Artists have begun a year-long creative collaboration inspired by Bradford’s Textile Archive.
The Inkerwoven project, a partnership between Yorkshire printmaking group Inkers and the Bradford School of Art at Bradford College, officially launched at the Dye House Gallery in the Lister Building.
On the same day, a new exhibition by collagist and poet Robert Galeta began, giving art lovers the chance to view visual work, poetry, book collaborations and other objects from his collection.
Supported by artists from Inkers, people attending the special event had a go at embossing, using objects arranged on glass sheets to create unique works of art, and drypoint etching.
Textiles created Bradford!
The event was opened by Bradford Lord Mayor Doreen Lee, herself a former textiles student at the Bradford School of Art. She said: “We’re very proud to have an art college in Bradford and long may it go on!
“Textiles is what Bradford is about.”
It is due to Bradford’s historic connections with the wool trade that the city has a Lord Mayor, Cllr Lee explained, with it having been awarded the dignity of a Lord Mayoralty in 1907.
A 120-year legacy of students’ work
Helen Farrar, Curator of Textiles at Bradford College, explained the Textile Archive has a register of people who studied at Bradford Technical School going back to the 1890s.
The purpose of the school, which opened in 1882, was “technical, scientific, artistic and general instruction in the various processes involved in the production of Worsted, Woollen, Silk and Cotton fabrics.”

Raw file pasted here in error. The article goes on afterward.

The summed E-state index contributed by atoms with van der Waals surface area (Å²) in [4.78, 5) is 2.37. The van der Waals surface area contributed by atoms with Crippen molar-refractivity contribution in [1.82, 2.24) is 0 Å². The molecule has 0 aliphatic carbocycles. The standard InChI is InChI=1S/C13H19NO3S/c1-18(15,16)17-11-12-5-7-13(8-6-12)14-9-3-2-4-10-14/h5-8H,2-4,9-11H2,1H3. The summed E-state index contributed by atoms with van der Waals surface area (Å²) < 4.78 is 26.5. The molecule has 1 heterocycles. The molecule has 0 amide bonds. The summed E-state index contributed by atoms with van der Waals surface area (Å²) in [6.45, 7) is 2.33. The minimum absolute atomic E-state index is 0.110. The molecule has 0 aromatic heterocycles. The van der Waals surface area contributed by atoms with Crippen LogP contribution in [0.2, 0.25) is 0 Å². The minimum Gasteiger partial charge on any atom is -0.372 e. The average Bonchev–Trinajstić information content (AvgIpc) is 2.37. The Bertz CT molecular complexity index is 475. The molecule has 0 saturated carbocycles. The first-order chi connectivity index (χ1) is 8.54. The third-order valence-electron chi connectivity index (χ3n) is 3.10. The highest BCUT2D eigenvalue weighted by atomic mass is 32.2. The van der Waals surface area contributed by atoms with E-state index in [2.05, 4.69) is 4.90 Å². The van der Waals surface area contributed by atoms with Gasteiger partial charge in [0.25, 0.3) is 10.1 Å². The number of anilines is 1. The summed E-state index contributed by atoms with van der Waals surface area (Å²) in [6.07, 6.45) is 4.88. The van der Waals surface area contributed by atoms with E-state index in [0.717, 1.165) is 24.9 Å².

It had four departments: Textiles, Art and Design, Engineering, and Chemistry and Dyeing. She added: “Its reputation was fabulous!”
Back then students were predominantly male, with the first female student arriving in 1897, the second in 1918 and the third, Marianne Straub, in 1932.
Arriving from her home country of Switzerland, where technical colleges did not accept women, Helen told how Marianne was still not allowed into the Bradford school’s textiles department as the subject was still considered too technical for women.
Yet Marianne went on to become one of the leading commercial textile designers between the 1940s and 1960s, designing upholstery for the likes of London Transport.
The Inkerwoven project: a creative response
June Russell, Inkers artist, said the Inkerwoven project was a year-long creative response to the archive, which holds textile samples dating back to the 18th century and features artists the likes of Salvador Dali.
The Inkers group will spend a year researching the Textile Archive and creating new works of art. The project was made possible after the Arts Council awarded them £10,000 last year.
Work-in-progress exhibitions of Inkers’ artwork will be held throughout the year, with the final exhibition being held at the Dye House Gallery from 8 October 2020 until 26 March 2021.
Artists will lead workshops at venues in Halifax, Bradford, Leeds and Slaithwaite, where members of the public will be invited to try their hand at creating new works of art.
Inkers is a group of independent contemporary printmakers based in West Yorkshire, who have been working and exhibiting together since 2000. The group currently has an exhibition celebrating its 20th year at Dean Clough Galleries in Halifax. Members frequently create work in response to gallery and museum collections, and there have been two popular exhibitions of this work in Bradford; at the Industrial Museum in 2016 and at Cliffe Castle in 2017.
The full programme of events is available online via the Inkers website. You can find out more at www.inkers-printmakers.co.uk.
You can find out more about the exhibition of Robert Galeta’s work on the Bradford College website.